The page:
Yinyoo Topaz

Disclaimer: I purchased the Yinyoo Topaz at a reduced price for review from MissAudio.  If you are interested in purchasing the Topaz, it is available from the MissAudio Ali store at a discount here.   To receive the discount to $108 for Audiofool readers, add the item to your cart, checkout using “Other” payment methods and choose bank transfer.  Leave a note to MissAudio indicating you read our review and wish to have the price adjusted and the price will be reduced to $108 for you.

Unboxing / Packaging:

The topaz comes in an appropriately colored blue slip-cover box with the Yinyoo logo in gold on the face and the model specifics on a label on the foot.  Lifting the cover reveals the earpieces surrounded in foam and a Yinyoo soft-case.   A warranty card is under the foam but all else is hidden neatly inside the case.


The kit with the Topaz is pretty standard at this price point with a soft case, cable, shirt clip, and two sets of tips in small, medium, and large.  One set of tips appears to be spin-fit style small bore tips while the others are closer to spiral dot style with large bores and a step in the channel.



Shells are cast aluminum in a teardrop style with the outer shell being faceted with what looks like sharp edges from a distance but all are nicely polished so no rough or sharp edges exist.  The underside of the shell is polished smooth and sits comfortably in the ear.   The only place not equally well polished is the flat where the bi-pin connector sits and the pictures below show toolmarks through the outer plating.  This has no impact on sound or comfort, but is an obvious cut-corner on an otherwise extremely well made shell.   Seams are tight with no glue or gaps, and the coating is very even in color throughout.   Nozzles are at the lead edge with both an upward and forward rake allowing for fairly deep insertion.   The .78mm bi-pin connectors are the new raised/recessed style that give the connection a little more stability.  Normal bi-pin cables can be used but look slightly odd when connected due to the gap.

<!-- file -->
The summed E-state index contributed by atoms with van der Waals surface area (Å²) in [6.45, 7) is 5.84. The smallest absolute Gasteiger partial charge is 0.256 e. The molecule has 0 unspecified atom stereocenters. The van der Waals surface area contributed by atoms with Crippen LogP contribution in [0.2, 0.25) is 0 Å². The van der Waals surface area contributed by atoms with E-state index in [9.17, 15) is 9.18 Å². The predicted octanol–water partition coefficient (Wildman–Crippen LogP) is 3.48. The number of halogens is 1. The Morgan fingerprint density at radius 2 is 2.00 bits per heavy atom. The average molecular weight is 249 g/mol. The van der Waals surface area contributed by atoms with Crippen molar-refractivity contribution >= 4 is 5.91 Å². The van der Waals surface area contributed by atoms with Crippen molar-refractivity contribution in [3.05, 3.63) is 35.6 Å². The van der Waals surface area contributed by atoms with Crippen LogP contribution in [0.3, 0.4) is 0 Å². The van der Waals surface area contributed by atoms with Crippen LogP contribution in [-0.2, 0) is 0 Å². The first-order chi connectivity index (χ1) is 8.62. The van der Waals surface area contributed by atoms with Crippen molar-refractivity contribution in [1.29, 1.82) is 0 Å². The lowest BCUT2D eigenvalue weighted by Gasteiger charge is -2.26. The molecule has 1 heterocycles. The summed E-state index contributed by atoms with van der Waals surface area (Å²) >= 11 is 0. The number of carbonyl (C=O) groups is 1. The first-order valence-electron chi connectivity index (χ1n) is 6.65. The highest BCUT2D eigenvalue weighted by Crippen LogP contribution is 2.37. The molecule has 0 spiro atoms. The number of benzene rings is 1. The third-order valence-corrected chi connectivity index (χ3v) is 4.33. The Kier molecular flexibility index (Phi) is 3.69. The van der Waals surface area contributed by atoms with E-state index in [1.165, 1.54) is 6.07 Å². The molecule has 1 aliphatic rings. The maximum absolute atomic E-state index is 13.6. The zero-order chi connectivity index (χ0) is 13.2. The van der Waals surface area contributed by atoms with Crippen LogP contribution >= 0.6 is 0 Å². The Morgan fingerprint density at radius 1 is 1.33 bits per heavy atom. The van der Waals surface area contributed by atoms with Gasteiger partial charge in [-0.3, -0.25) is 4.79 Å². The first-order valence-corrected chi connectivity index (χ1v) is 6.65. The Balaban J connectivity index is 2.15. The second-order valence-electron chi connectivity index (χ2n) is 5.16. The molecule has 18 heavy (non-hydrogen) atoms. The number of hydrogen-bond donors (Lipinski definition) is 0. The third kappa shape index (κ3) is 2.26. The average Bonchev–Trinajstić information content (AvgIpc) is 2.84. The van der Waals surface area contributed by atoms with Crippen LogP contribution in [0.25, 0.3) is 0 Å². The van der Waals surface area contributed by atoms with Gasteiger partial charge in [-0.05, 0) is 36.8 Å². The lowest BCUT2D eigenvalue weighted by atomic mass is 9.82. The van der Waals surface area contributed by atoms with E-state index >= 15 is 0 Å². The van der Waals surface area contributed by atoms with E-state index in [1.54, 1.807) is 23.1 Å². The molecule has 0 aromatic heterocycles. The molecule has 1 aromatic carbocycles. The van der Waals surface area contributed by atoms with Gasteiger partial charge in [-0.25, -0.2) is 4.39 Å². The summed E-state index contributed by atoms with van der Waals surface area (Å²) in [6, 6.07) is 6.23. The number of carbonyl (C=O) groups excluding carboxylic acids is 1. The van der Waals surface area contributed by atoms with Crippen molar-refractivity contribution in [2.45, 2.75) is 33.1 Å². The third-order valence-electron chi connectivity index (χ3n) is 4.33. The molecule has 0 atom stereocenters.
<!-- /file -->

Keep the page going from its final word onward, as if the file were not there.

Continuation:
10mm bio-cellulose dynamic driver that yinyoo calls the SR002.  The balanced armatures are Bellsing made 30017 packages that are basically a copy of the Knowles TWFK driver package.  A total of 4 of the 30017 packages are used 2 per side to handle the mids and high frequency details.  Perhaps most interesting is the listing of a 4 way electronic crossover.  With basically 3 drivers per side, the question becomes is this a mis-print or do we have a bass, the mid-range twins, a high, and an ultra-high frequency driver based on the cross-over.  I would expect it to be  typo as the FR for the Topaz nearly parallels the FR for the 30017 drivers and if one were tuned in an offset fashion I would expect it to be evident in the FR.      Nominal impedance is a low 13Ω which is something to watch with sources with high output impedances.     Sensitivity is listed as 106dB/mW.   I did find the Topaz did well directly from a phone or tablet and scaled with the use of a better source.



The cable provided with the Topaz is immediately noteworthy due to its design.  The jack is of the 90º style that I much prefer housed in black plastic with integrated strain relief.  Above that two wires run in parallel in lamp cord fashion.  Each individual wire has visible twists through the black casement.  Yinyoo lists the cable as 4 core silver plated copper.   The splitter and chin slider are the same black rubber as the jack casement.  This makes the chin slider a bit stiff to move but does mean once you have it in place, it stays which is good.   Each wire terminates in a preformed ear-hook without memory wire and a well-labeled .78mm bi-pin connector.  A large R or L is clearly visible on the side of the connector and a matching marking on the rear of the earpieces next to the Yinyoo branding.